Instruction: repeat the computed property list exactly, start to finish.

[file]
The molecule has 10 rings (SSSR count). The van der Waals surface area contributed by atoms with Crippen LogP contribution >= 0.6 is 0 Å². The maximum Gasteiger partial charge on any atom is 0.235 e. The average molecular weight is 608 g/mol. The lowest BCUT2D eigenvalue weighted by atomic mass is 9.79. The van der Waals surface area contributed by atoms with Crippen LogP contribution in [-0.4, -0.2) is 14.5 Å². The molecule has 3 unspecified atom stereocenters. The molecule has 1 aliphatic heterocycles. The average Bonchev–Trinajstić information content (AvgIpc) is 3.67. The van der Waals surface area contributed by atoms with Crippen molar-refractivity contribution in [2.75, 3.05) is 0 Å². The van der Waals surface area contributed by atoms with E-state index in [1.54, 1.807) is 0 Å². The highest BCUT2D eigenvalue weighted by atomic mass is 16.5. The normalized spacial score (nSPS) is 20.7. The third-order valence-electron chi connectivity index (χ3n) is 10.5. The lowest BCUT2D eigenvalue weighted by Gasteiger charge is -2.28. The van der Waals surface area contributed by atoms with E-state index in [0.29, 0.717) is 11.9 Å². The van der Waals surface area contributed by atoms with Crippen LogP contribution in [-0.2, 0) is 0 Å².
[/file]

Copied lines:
The molecule has 10 rings (SSSR count). The van der Waals surface area contributed by atoms with Crippen LogP contribution >= 0.6 is 0 Å². The maximum Gasteiger partial charge on any atom is 0.235 e. The average molecular weight is 608 g/mol. The lowest BCUT2D eigenvalue weighted by atomic mass is 9.79. The van der Waals surface area contributed by atoms with Crippen LogP contribution in [-0.4, -0.2) is 14.5 Å². The molecule has 3 unspecified atom stereocenters. The molecule has 1 aliphatic heterocycles. The average Bonchev–Trinajstić information content (AvgIpc) is 3.67. The van der Waals surface area contributed by atoms with Crippen molar-refractivity contribution in [2.75, 3.05) is 0 Å². The van der Waals surface area contributed by atoms with E-state index in [1.54, 1.807) is 0 Å². The highest BCUT2D eigenvalue weighted by atomic mass is 16.5. The normalized spacial score (nSPS) is 20.7. The third-order valence-electron chi connectivity index (χ3n) is 10.5. The lowest BCUT2D eigenvalue weighted by Gasteiger charge is -2.28. The van der Waals surface area contributed by atoms with E-state index in [0.29, 0.717) is 11.9 Å². The van der Waals surface area contributed by atoms with Crippen LogP contribution in [-0.2, 0) is 0 Å².